Then it was time for some fresh air, and less financial pressure – renting in London on a freelance arts wage is super hard! I made the move back up north in 2015, choosing Calderdale as it was close to where my husband Matt grew up and we couldn’t resist the South Pennine countryside!
Around this time, I began working for inclusive dance charity, Flamingo Chicks, who I still work with today. Flamingo Chicks is an amazing charity who support disabled children and their families across the UK. This sparked my interest for exploring how I could support those with chronic conditions or illnesses, and health inequalities in general.
I got that familiar itch to set up my own work again and, long story short, this brings us to 2019 where my over 55s project and wellbeing festival had been running successfully for a year in Elland. In December 2019 I decided it was time to go further, so, Sue and I got our heads together over several afternoons in Halifax, and Curious Motion was born!
Curious Motion is a dance and arts not for profit organisation that provides soul enriching experiences. We want to empower communities, address health inequalities and support people to thrive through creativity. Check out our website for more about us.
Little did we know what 2020 would throw at us, great timing hey!? But this year we’ve done our best to embrace change, and ended up delving into the world of digital! We moved ‘Brews & Grooves’ online via Zoom, created virtual dance workshops for schools, we’ve started an online gallery of mindful motion films, and now it’s time for this podcast!
I can’t wait for you to listen to our guest interviews. In this first series we hear from some friends of Curious Motion, including artists, dancers, project managers, rehearsal directors, and movement practitioners.
There’s Laura Johansen, who boosted Calderdale tourism around the HBO and BBC series, Gentleman Jack – if you haven’t watched it yet, we highly recommend it!
We’ve also got the amazing Angela Whiley who has worked extensively in Elland, including managing the ongoing library redevelopment.
Angela shares with us how she survived the most difficult time in her life. Most of us will experience significant challenges in our lives, and I’ve always found hearing from others about how they dealt with theirs has helped me when I’ve been struggling. Expect this episode to do this for you too.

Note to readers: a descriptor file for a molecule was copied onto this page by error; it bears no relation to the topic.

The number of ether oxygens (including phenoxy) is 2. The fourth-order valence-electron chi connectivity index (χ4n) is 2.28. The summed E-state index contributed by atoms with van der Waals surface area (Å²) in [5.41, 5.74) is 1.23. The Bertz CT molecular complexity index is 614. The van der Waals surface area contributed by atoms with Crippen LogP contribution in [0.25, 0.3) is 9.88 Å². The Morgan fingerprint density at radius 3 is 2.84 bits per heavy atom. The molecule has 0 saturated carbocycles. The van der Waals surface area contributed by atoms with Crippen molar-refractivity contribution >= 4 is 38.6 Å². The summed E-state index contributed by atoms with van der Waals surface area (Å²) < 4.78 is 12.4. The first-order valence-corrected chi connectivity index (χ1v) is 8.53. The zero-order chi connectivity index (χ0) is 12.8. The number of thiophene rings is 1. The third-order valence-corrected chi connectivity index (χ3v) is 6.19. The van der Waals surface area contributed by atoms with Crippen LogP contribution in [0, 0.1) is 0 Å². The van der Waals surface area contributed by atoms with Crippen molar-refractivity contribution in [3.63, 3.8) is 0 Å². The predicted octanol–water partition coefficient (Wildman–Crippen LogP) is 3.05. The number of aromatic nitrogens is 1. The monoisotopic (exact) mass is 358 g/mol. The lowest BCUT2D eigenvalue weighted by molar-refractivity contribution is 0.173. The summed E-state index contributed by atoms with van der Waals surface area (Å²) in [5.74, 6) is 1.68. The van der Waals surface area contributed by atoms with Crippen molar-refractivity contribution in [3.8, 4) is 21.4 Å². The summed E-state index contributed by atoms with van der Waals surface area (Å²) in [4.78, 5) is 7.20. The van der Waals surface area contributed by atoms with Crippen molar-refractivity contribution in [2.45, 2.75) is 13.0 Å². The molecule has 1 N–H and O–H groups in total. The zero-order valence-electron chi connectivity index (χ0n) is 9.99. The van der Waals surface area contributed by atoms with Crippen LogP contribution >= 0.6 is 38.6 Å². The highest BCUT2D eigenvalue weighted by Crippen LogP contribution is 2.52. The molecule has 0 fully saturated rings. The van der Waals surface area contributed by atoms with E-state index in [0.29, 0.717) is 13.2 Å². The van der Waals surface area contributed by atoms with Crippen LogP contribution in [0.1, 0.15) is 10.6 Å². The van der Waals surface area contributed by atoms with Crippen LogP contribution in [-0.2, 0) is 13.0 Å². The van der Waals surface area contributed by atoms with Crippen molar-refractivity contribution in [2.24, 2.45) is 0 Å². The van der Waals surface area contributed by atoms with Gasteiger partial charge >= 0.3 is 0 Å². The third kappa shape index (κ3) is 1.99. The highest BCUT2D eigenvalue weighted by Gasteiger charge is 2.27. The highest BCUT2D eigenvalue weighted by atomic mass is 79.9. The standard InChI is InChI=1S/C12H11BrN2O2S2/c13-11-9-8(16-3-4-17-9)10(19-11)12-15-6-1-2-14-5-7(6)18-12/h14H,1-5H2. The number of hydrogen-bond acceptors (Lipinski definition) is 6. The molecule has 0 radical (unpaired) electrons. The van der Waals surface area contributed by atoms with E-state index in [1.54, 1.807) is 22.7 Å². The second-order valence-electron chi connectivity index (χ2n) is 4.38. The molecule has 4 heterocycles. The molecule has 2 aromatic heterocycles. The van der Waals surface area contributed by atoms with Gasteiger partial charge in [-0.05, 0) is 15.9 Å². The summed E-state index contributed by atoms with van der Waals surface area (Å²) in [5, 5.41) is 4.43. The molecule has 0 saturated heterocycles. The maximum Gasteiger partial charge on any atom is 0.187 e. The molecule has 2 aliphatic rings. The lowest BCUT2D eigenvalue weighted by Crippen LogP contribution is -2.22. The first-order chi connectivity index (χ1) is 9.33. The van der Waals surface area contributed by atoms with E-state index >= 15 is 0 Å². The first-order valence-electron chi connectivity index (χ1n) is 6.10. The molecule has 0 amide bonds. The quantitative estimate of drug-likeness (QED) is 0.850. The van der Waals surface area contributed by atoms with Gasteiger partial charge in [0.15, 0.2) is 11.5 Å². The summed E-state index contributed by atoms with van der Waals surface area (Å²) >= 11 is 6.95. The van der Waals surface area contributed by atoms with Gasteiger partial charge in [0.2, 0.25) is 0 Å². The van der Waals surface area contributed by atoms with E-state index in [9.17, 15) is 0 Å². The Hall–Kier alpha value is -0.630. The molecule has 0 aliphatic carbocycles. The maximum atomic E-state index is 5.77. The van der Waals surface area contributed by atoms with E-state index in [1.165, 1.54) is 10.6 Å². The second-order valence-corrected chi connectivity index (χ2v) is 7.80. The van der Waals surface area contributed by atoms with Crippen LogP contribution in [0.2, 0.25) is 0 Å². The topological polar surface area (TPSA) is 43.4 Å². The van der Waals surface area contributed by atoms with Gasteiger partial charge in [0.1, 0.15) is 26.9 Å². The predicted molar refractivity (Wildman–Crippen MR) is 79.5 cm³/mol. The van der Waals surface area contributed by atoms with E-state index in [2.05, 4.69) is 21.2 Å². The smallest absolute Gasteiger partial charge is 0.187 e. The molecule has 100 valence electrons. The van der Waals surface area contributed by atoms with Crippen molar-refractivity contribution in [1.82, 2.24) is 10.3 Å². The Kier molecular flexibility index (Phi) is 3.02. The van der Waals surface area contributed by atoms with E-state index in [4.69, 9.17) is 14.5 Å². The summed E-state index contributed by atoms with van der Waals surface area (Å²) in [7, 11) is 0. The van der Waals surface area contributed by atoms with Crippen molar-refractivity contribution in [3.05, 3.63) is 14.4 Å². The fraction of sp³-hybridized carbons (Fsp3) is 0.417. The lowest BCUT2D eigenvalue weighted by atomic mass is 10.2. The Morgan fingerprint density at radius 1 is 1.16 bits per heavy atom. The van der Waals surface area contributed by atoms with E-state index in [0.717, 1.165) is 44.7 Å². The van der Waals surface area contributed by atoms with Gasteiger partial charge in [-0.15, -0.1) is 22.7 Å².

Nathan Johnston is a dancer and performer who this year has been exploring how to open up about his own mental health, and shares with us how he has supported other men to do this. This is an important conversation I know you will love.
It’s been a real joy chatting to our guests. I am absolutely brand-new to interviewing, I’m much more comfortable facilitating a dance workshop or using movement to communicate, so this is a pretty vulnerable experience for me too.
I believe vulnerability leads to positive change and vulnerability is courage, so I’ve been leaning into it, breathing deeply, and trusting in the process!
So, here we are – embracing imperfection, sharing stories, and supporting you, our listeners, to feel inspired, empowered, and reassured that you are not alone.
I do hope you enjoy hearing these interviews from the world of arts, culture, and life in general!
Please do subscribe and leave us a review! You are a valued member of the Curious Motion community, and we’d love to hear what you think.
You can find us on social media too – just head to the show notes for all the info.
Finally, we’d like to thank the funders who have helped us make this podcast possible – the Coronavirus Community Support Fund distributed by the National Lottery Community Fund, the Adventure Programme, and the Community Foundation for Calderdale. This support means so much, thank you!
Ok, it’s time for our guest interviews, but just before you go… a huge thank you for listening and remember to tune into your body, be kind to yourself, and stay curious!